Success Leaves Clues, but We Shouldn’t Disregard Luck

A quote popularized by Tony Robbins – “Success leaves clues” – can get us very excited about lofty goals. If we were only to follow the playbook of mega-successful entrepreneurs, sportspeople, politicians and artists, we could (and should) achieve the same results. But what most people are poor at understanding is the role of luck in success.

Daniel Kahneman, the Nobel Prize winner and author of Thinking, Fast and Slow, highlights books like Built to Last by Jim Collins and Jerry I. Porras that describe common characteristics of successful companies that are built for growth and long-lasting success. Kahneman argues that the companies that are chosen for their success are statistical anomalies, rather than the consequence of skill. Many companies run exactly the same way would fail due to the role of luck and chance. Therefore, the conclusions made in these types of books could well be useless.

Although it is difficult to get your head around, Kahneman’s point makes sense. A year after their inception, Google were willing to sell their company for $1m, but the deal didn’t go through because the buyer said the price was too high. There are likely a multitude of other ‘lucky’ events in the company’s history that will have helped Google to get where they are today.

But just because a lot of success is down to luck, doesn’t mean that we should no longer try. The real question is: How can we put ourselves in more positions to get lucky? We are much more likely to get signed by a professional football club if we play in front of scouts and spectators than if we played in our back-garden where nobody saw us.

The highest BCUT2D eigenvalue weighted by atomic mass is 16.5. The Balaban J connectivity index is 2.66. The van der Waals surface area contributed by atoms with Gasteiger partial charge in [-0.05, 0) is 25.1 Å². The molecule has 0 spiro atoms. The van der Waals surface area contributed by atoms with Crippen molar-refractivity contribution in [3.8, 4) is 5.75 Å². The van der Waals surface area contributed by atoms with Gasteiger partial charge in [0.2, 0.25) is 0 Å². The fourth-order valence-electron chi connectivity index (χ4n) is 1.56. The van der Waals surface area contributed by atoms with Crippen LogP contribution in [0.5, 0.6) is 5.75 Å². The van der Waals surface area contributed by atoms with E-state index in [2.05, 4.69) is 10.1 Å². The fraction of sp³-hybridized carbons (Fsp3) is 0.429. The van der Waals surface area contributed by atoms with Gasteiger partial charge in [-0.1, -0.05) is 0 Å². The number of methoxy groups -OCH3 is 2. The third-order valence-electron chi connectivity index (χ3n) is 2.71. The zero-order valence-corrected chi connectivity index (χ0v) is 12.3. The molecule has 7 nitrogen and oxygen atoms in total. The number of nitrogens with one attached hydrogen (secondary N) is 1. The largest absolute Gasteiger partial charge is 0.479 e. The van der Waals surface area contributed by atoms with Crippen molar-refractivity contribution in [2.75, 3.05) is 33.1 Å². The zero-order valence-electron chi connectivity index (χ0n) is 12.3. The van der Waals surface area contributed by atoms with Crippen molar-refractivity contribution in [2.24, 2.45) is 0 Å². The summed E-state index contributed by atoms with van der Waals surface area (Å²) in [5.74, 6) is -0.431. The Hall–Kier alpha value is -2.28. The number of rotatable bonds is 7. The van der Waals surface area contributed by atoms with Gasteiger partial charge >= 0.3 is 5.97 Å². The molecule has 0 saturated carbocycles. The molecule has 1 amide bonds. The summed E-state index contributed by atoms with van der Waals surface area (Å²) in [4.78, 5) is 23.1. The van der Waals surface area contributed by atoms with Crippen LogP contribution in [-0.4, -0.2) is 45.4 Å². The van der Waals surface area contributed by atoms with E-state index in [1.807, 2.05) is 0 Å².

How UK Government Has Used Statistics to Influence Behaviour During the Covid-19 Pandemic

At the time of writing there are currently 161 cases of Covid-19 per 100,000 in my area, according to a page on the BBC website. That’s the same as 0.161% of the population.

Which statistic sounds more daunting?

Daniel Kahneman writes in Thinking, Fast and Slow that when formatting a probability, a frequency (e.g. 161 per 100,000) elicits a more emotional response than a percentage does. We picture 161 people that are infected, and therefore realize that there’s a threat. It’s much more difficult for us to imagine 0.161% as a threat, and formatting the statistic in this way makes it seem like Covid-19 is much less of an issue.

I believe that the UK government are familiar with this phenomenon, and have chosen to present statistics as total case numbers and frequencies per 100,000 of population (instead of percentages). Amid a national lockdown, the government of course wants compliance and this is a small detail that can influence the public perception of Covid-19.

I am not suggesting that the government have been deviant or unethical in any way, but the fact that the format in which statistics are written does influence the way that we think about things.